In 1993 I completed my MBA. My program consisted of 13 classes. There were typically about 30 students in each class. Since some people were in more than one class with me, I probably met upwards of 250 well-educated, goal-oriented individuals. These are people who would be good to have in my professional network.
Any guesses about how many of them I stay in contact with? The answer is zero. Now I would not have expected to gain 250 new best friends from this shared experience. But based on all the group projects I had to do and classes where I sat next to the same people each week for three hours a night, I might have thought I’d have at least 25 or 30 people with whom I might share an occasional lunch to catch up, exchange ideas, and provide support to one another. Again the answer is zero.
What a lost opportunity. Sometimes I cannot even believe I wasted this chance to build relationships. What I didn’t lose was the learning experience that came from my mistake.
Success in this life has something to do with what you know and what you can do. It has a lot to do with who you know and how well you are able to be a contributing member of an active network of people who care about and look out for one another. My network just doesn’t happen. I have to take the initiative. This means reaching out to introduce myself to new people I come in contact with. Asking for contact information. Getting to know people. Staying in touch. Looking for ways to help and offering it freely. Being willing to ask for the help I need.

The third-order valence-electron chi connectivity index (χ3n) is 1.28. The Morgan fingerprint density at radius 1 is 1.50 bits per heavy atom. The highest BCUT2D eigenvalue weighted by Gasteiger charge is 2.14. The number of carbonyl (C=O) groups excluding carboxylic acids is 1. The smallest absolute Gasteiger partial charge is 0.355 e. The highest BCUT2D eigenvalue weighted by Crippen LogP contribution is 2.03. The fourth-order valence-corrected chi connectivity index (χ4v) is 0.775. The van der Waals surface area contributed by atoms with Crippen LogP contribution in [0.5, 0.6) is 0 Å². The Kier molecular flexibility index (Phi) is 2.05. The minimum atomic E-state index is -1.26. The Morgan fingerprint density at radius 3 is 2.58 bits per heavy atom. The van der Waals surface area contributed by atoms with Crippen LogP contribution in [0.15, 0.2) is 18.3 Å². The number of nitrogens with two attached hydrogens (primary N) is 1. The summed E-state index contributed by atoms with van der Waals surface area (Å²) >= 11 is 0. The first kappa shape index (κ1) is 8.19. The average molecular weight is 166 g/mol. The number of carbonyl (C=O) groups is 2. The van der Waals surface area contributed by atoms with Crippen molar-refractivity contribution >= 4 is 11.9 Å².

It does take a fair amount of work, but it’s enjoyable work. It’s all about building relationships.
I’ve run into a few people who are great networkers. They really get it. Most don’t. When I was going to grad school, I sure didn’t understand the idea. I do now, and don’t intend to forget it.
Image credit: Dell’s Official Flickr Page